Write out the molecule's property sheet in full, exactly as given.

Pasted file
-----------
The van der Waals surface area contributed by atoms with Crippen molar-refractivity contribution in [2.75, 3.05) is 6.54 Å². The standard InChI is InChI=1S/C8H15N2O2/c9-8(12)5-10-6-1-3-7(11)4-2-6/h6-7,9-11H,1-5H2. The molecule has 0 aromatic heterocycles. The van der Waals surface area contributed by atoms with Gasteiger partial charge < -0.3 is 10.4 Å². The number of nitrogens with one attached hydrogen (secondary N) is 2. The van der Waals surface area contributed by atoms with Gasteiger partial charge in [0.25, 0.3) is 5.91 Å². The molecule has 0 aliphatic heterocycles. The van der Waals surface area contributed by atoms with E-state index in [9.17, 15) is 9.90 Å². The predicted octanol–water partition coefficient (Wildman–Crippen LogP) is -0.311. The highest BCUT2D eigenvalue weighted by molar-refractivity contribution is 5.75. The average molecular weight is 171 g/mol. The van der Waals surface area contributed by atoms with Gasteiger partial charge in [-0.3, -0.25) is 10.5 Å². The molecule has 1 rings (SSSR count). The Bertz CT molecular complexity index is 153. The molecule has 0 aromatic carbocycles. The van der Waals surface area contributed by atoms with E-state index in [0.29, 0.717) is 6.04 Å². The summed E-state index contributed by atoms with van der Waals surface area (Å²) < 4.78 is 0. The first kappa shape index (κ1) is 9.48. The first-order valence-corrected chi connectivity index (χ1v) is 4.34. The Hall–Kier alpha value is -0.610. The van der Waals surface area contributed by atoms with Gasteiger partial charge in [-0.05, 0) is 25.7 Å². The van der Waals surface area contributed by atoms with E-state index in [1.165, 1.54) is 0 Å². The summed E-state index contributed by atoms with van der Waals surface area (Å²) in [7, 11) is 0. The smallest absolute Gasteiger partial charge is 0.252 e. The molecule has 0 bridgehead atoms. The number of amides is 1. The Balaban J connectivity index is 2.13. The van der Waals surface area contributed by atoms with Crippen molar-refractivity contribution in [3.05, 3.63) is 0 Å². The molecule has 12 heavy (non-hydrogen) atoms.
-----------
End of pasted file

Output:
The van der Waals surface area contributed by atoms with Crippen molar-refractivity contribution in [2.75, 3.05) is 6.54 Å². The standard InChI is InChI=1S/C8H15N2O2/c9-8(12)5-10-6-1-3-7(11)4-2-6/h6-7,9-11H,1-5H2. The molecule has 0 aromatic heterocycles. The van der Waals surface area contributed by atoms with Gasteiger partial charge < -0.3 is 10.4 Å². The number of nitrogens with one attached hydrogen (secondary N) is 2. The van der Waals surface area contributed by atoms with Gasteiger partial charge in [0.25, 0.3) is 5.91 Å². The molecule has 0 aliphatic heterocycles. The van der Waals surface area contributed by atoms with E-state index in [9.17, 15) is 9.90 Å². The predicted octanol–water partition coefficient (Wildman–Crippen LogP) is -0.311. The highest BCUT2D eigenvalue weighted by molar-refractivity contribution is 5.75. The average molecular weight is 171 g/mol. The van der Waals surface area contributed by atoms with Gasteiger partial charge in [-0.3, -0.25) is 10.5 Å². The molecule has 1 rings (SSSR count). The Bertz CT molecular complexity index is 153. The molecule has 0 aromatic carbocycles. The van der Waals surface area contributed by atoms with E-state index in [0.29, 0.717) is 6.04 Å². The summed E-state index contributed by atoms with van der Waals surface area (Å²) < 4.78 is 0. The first kappa shape index (κ1) is 9.48. The first-order valence-corrected chi connectivity index (χ1v) is 4.34. The Hall–Kier alpha value is -0.610. The van der Waals surface area contributed by atoms with Gasteiger partial charge in [-0.05, 0) is 25.7 Å². The van der Waals surface area contributed by atoms with E-state index in [1.165, 1.54) is 0 Å². The summed E-state index contributed by atoms with van der Waals surface area (Å²) in [7, 11) is 0. The smallest absolute Gasteiger partial charge is 0.252 e. The molecule has 0 bridgehead atoms. The number of amides is 1. The Balaban J connectivity index is 2.13. The van der Waals surface area contributed by atoms with Crippen molar-refractivity contribution in [3.05, 3.63) is 0 Å². The molecule has 12 heavy (non-hydrogen) atoms.